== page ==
Ravens head coach John Harbaugh said rookie quarterback Lamar Jackson is "fine" after suffering an ankle injury late in the team's loss at Kansas City Dec. 9, but he added that "if Joe [Flacco] is ready to go, then he'll be part of the game plan" as the Ravens prepare to host the Tampa Bay Buccaneers Dec. 16.
Jackson led the Ravens (7-6) to wins in his first three starts in place of Flacco and then to the brink of an upset at Kansas City before the Chiefs rallied for a 27-24 win in overtime.
Flacco has been inactive in all four of Jackson's starts because of a hip injury sustained Nov. 4, but now that he has been cleared medically, he could be back in uniform against the Buccaneers -- though maybe as a healthy backup for the first time in his career.
"I haven't had a chance to sit down with all the parties yet," Harbaugh said at his weekly news conference on Dec. 10. "I think it stands to reason that if Joe is ready to go, then he'll be part of the game plan. He's too good of a player not to be. We'll just figure that out as we go this week."
"It could entail anything right now," Harbaugh later added. "I know what we want to do. I have a plan. We have a plan. We talked about it. We have to talk to the guys about it, and whether we share that publicly, we'll decide as the week goes on."
The Ravens return to practice Dec. 12, which is the next time Jackson or Flacco is likely to meet with the media.
The Ravens have essentially changed their identity with Jackson at quarterback, moving midseason from a traditional offense led by Flacco to a read-option, run-first approach that has served them well with Jackson and rookie running back Gus Edwards leading the way.
"I think it's remarkable and very impressive that our coaches and players have been able to do that," Harbaugh said.
The Ravens topped 200 yards rushing during each of the three wins with Jackson at quarterback and finished with 198 in the loss at Kansas City. In the Chiefs game, the Ravens had an eight-play, 75-yard touchdown drive that featured no passes.
Jackson has averaged 13 completions and 150 passing yards during his four starts, as the Ravens have stayed away from the passing game to a large degree, relying on a ground-heavy, ball-control offense to move the ball, control the clock and keep the opposing offense off the field.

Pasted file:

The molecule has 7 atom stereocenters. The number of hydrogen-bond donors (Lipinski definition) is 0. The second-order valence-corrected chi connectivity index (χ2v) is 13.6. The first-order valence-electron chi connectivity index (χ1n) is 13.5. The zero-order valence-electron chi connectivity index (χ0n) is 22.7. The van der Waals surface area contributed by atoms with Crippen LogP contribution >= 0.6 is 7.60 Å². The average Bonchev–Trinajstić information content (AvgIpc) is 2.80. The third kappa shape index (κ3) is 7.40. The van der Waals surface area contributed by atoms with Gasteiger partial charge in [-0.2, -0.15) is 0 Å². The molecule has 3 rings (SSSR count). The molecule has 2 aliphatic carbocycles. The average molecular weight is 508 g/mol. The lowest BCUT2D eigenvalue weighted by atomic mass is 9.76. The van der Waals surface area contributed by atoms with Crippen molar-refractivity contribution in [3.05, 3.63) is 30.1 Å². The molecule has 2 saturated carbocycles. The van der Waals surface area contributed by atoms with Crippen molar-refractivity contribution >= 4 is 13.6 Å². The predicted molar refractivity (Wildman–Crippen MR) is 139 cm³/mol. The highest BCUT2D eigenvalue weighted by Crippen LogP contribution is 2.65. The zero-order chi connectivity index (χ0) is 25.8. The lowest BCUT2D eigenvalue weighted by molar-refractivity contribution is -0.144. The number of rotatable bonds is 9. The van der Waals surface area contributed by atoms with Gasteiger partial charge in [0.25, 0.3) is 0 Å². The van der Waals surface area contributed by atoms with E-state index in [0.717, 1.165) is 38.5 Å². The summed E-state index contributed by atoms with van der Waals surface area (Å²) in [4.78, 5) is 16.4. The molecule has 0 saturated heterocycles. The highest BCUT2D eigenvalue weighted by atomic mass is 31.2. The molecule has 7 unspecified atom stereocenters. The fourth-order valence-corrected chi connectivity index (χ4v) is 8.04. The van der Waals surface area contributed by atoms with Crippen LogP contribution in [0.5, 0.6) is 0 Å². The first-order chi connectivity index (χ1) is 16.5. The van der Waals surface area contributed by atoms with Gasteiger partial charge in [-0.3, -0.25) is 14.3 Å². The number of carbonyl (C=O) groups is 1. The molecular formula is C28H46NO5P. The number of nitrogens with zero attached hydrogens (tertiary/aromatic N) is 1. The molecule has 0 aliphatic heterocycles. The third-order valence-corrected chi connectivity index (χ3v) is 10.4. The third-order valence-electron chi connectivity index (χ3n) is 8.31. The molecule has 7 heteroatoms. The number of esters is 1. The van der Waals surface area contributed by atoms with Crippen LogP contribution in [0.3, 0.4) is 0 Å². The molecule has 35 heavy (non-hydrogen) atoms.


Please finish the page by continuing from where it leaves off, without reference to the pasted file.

Now, with Flacco cleared to return, does he get his job back and do the Ravens dust off that section of the playbook? Or do the Ravens stick with Jackson and this unconventional approach that has given opponents fits for the past month?
Flacco has never been a healthy backup during his 11-year career, and the quarterback intrigue grew at the end of the Chiefs game when Jackson left with an ankle injury during the final series in overtime. Robert Griffin III finished the game at quarterback.
At his news conference the next day, Harbaugh said he got a good report from head athletic trainer Ron Medlin and that Jackson "should be fine." Harbaugh said Jackson had not been in for any additional treatment, "which is a good sign. I think he's going to be OK."
Against the Chiefs, Jackson completed 13 of 24 passes for 147 yards and two touchdowns, the first multi-touchdown game of his career. He also ran 13 times for a team-high 71 yards, and he now leads the team in rushing with 475 yards.
The Ravens prepare to host Tampa Bay, Harbaugh is likely to be vague once again about the quarterback situation so the Buccaneers have to prepare for both quarterbacks and their divergent styles.
The Ravens remain in must-win mode, as they are locked in a four-way tie for the sixth and final AFC playoff spot. They also stand just a half-game behind the Pittsburgh Steelers (7-5-1) in the AFC North race.